Learn how uranium is mined, milled and processed at Cameco
In Uranium Part 1 - watch how uranium is mined and milled at our northern Saskatchewan operations.
Video courtesy of How It's Made, a Discovery Communications, Science Channel program
Cameco is one of the largest global providers of the uranium fuel needed to energize a clean-air world.
We have interests in tier-one mining and milling operations that have the licensed capacity to produce more than 30 million pounds (our share) of uranium concentrates annually, backed by more than 464 million pounds (our share) of proven and probable mineral reserves. Our operations and projects are diversified by geography and deposit type, backed up by extensive mineral reserves and resources. All of Cameco's operations demonstrate the company's high standards for safety, health and environmental performance.
Cameco and its predecessor companies have been mining uranium for more than 60 years. We have extensive knowledge of all aspects of uranium mining and are global leaders in exploration, mine engineering, environmental protection, and worker health and safety.
Most of Cameco's operating experience is in the Athabasca Basin of northern Saskatchewan, home to the world's largest, high-grade uranium deposits. Mining in this area presents geological, technical and logistical challenges that Cameco has effectively managed using innovative methods such as raise boring and jet boring.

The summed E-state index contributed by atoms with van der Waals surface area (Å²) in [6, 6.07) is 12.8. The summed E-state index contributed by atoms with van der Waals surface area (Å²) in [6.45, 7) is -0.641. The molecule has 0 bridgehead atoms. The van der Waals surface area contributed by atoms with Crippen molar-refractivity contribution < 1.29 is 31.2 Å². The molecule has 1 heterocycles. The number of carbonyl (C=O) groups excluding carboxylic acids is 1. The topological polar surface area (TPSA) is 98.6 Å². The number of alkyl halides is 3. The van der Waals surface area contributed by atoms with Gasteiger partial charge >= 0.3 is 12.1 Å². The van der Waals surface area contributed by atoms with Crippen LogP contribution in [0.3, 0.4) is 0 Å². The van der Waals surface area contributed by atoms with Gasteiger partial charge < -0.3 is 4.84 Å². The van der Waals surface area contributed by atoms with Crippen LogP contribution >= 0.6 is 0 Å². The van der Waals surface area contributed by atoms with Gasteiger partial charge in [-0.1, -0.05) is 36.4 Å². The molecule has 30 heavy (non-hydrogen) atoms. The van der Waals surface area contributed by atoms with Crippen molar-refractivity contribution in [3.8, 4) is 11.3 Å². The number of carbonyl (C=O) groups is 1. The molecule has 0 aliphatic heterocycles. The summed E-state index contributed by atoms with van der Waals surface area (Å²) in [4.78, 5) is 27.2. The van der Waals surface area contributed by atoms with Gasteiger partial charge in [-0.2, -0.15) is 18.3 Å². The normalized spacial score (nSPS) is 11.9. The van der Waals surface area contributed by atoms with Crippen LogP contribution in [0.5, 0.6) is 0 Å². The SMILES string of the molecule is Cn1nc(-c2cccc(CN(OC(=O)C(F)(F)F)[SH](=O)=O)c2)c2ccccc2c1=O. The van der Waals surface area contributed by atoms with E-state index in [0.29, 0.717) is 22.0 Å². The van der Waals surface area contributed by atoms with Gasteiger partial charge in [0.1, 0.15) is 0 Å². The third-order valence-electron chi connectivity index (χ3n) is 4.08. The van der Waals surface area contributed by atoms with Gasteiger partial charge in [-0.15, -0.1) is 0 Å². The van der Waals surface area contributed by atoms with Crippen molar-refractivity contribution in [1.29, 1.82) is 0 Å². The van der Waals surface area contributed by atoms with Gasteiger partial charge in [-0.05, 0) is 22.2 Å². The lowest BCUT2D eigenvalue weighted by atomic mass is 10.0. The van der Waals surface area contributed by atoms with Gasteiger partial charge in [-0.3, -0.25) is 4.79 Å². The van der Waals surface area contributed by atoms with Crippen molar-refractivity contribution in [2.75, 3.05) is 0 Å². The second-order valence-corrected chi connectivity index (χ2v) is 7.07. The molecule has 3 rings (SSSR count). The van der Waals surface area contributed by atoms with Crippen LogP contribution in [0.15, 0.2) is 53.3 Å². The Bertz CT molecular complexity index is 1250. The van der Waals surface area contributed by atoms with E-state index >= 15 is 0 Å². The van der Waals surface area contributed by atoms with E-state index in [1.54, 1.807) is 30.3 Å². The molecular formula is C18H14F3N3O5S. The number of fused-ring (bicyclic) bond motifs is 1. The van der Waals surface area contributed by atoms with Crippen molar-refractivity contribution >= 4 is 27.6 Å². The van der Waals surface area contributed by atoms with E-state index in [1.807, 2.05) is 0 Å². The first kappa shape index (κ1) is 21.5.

Cameco is also a leader in low-cost in situ recovery (ISR) mining. We use ISR methods at our uranium operations in the United States and Kazakhstan.
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The Athabasca Basin in northern Saskatchewan, Canada, is home to high-grade uranium reserves with ore grades up to 100 times the world average. Cameco's operations here include the two highest grade mines in the world.
Cameco owns a 40% share in Joint Venture Inkai's in situ recovery uranium mine in south central Kazakhstan. The remaining 60% belongs to Kazatomprom, majority-owned by the government of Kazakhstan.
The Smith Ranch-Highland and Crow Butte operations use in situ recovery methods.